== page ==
Posted by: Lisa Pampuch | March 13, 2012

‘Slut,’ ‘prostitute’ and videotape: Just the beginning of Limbaugh outrage

Powerful conservative commentator Rush Limbaugh’s three-day verbal assault on Georgetown University student Sandra Fluke is outrageous for many reasons. Limbaugh’s choice of words — the subject of his narrow, half-hearted apology — is just the beginning.

Rush Limbaugh - Caricature from the Flickr photostream of DonkeyHotey

Limbaugh lied about the content of Fluke’s testimony at a House of Representatives hearing: “[Fluke] testifies she’s having so much sex she can’t afford her own birth control pills.” Fluke actually testified about fellow students who couldn’t afford contraceptive drugs to treat medical problems because the insurance they purchased through Georgetown wouldn’t cover it. Fluke focused on a lesbian student who lost an ovary and possibly her fertility because she couldn’t afford the pill that would prevent ovarian cysts. Fluke did not testify about her own sex life or contraceptive usage.

Limbaugh used those lies to characterize Fluke as a “slut” and a “prostitute.” It was offensive language, but typical for Limbaugh. My outrage extends to his dangerous lies and to the abuse that the influential Limbaugh, possessor (for now) of a bully pulpit and millions of “Dittohead” fans, heaped on Fluke because she advocated a position he doesn’t like.

If I were Fluke, I’d seriously consider slander and defamation lawsuits. If I were head of Clear Channel, which has a $400-million, eight-year contract with Limbaugh, I’d have my lawyers looking for ways to avoid financial liability for Limbaugh’s comments.

But that’s not all: Limbaugh falsely asserted that contraceptive coverage is tantamount to paying people to have sex: “$3,000 for birth control in three years? That’s a thousand dollars a year of sex — and, she wants us to pay for it.” Who is this “us” that Limbaugh invoked? Limbaugh used this lie to justify his creepy demand for sex videos from “feminazis” (contraceptive users). This lie was repeated by the right-wing echo chamber, which parroted: Yeah, Limbaugh made regrettable word choices, but he’s right, we shouldn’t have to pay for anyone to have sex.

This is utter baloney. First, unless he’s paying their premiums, Limbaugh has no financial stake in anyone’s insurance coverage, including Fluke’s. Second, Fluke’s medical insurance is not subsidized by Georgetown University. These facts make Limbaugh’s attacks on her particularly stupid.

Third, for employees, insurance is part of their compensation package, just like wages. Employees earn their insurance coverage, just like they earn wages. Employers can’t tell employees how to spend their wages, so why should employers get to tell employees which medical practices are morally acceptable? But there’s a simple way to avoid these problems: Single-payer health insurance. I’d love to have you join me on that one, conservatives.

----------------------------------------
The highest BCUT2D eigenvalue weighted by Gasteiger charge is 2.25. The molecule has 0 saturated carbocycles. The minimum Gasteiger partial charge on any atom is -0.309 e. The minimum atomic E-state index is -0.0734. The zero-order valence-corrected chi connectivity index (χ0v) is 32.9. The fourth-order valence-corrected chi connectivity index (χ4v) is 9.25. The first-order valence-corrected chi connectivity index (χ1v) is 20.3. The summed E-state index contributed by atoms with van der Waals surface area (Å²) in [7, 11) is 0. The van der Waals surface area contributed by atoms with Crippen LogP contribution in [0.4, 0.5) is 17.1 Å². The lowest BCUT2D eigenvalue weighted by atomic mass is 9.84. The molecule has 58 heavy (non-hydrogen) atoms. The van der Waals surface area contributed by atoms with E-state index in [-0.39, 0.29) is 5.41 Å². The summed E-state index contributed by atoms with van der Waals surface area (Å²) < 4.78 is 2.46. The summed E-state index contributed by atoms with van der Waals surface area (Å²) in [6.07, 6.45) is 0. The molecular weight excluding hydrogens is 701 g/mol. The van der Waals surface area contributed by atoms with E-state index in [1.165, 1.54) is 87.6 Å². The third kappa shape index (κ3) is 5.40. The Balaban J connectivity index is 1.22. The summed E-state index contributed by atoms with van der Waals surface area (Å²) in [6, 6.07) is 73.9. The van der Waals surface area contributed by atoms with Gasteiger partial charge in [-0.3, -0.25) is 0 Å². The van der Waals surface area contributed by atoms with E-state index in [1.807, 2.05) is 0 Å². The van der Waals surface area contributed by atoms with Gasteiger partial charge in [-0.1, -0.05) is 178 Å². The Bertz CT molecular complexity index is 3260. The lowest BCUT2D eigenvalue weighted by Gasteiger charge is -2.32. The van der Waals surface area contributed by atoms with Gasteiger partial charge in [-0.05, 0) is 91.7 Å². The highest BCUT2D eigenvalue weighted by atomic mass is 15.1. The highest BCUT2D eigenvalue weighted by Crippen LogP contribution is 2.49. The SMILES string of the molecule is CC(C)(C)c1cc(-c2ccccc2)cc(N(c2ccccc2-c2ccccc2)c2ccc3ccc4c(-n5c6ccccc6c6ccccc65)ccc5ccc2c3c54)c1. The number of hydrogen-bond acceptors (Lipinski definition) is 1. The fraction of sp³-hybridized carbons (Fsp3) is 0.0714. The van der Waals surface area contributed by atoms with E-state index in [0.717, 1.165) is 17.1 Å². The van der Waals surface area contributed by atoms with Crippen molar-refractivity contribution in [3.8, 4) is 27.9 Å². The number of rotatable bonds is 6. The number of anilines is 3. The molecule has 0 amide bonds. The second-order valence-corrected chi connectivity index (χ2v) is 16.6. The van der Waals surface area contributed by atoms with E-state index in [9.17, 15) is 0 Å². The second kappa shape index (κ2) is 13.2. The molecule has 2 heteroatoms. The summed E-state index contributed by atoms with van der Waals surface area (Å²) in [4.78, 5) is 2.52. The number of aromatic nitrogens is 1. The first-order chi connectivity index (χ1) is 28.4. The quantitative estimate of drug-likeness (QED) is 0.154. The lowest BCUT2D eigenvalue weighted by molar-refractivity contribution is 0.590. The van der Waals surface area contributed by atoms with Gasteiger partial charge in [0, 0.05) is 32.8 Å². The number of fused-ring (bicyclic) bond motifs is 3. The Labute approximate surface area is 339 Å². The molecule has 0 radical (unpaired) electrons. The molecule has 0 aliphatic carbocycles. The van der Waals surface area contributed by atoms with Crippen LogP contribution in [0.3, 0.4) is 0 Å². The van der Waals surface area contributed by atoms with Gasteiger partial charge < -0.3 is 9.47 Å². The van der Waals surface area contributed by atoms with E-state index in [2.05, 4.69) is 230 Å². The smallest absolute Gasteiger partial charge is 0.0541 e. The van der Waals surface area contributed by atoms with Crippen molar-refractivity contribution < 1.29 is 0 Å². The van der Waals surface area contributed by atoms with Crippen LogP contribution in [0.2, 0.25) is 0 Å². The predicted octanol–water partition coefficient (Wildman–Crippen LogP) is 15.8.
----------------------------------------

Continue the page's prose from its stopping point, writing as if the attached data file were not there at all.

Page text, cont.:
Here’s another outrage catalyst: If preventing pregnancies is paying for people to have sex, as Limbaugh claims, (note: it’s not), so is paying for the consequences of unprotected sex. Why aren’t Limbaugh and Dittoheads lobbying to end coverage for pregnancy, childbirth, and dependent children? These are the direct result of sex. By Limbaugh’s logic (and I use that term loosely), they should be lobbying to end coverage for erectile dysfunction drugs like Viagra. Their silence on non-contraceptive, sex-related medical coverage reveals their gross hypocrisy.

And fiscal conservatives, remind your math-challenged social conservative buddies that contraception is vastly cheaper than prenatal, childbirth, and dependent medical care.

Need more outrage? Try Limbaugh’s idiocy about the pill. (Limbaugh: “The women in her law school program are having so much sex that they’re going broke. … Did you ever think about maybe backing off the amount of sex that you have?”) Limbaugh apparently doesn’t know that you take the same number of birth control pills whether you have no sex or lots of sex. Maybe he’s confusing the pill with Viagra?

Limbaugh’s advertisers were overwhelmed with requests to end their sponsorship. Predictably, Limbaugh’s defenders cried “First Amendment!” and “Free speech!” They also defended Limbaugh as a satirist highlighting absurdity.

Let’s review: The First Amendment prevents most government censorship. It does not — and should not — prevent the marketplace from influencing speech. If you spout abuse and lies, expect consequences. It’s the free market that conservatives supposedly cherish in action.

And I’ll let the late, great Molly Ivins explain satire: “Satire is traditionally the weapon of the powerless against the powerful. I only aim at the powerful. When satire is aimed at the powerless, it is not only cruel — it’s vulgar.”

Let’s remember: Along with our justifiable outrage about Limbaugh’s vulgar treatment of Fluke, we must also expose his lies about health insurance coverage and contraception. If allowed to stand, those lies could negatively affect health care policy for years to come.

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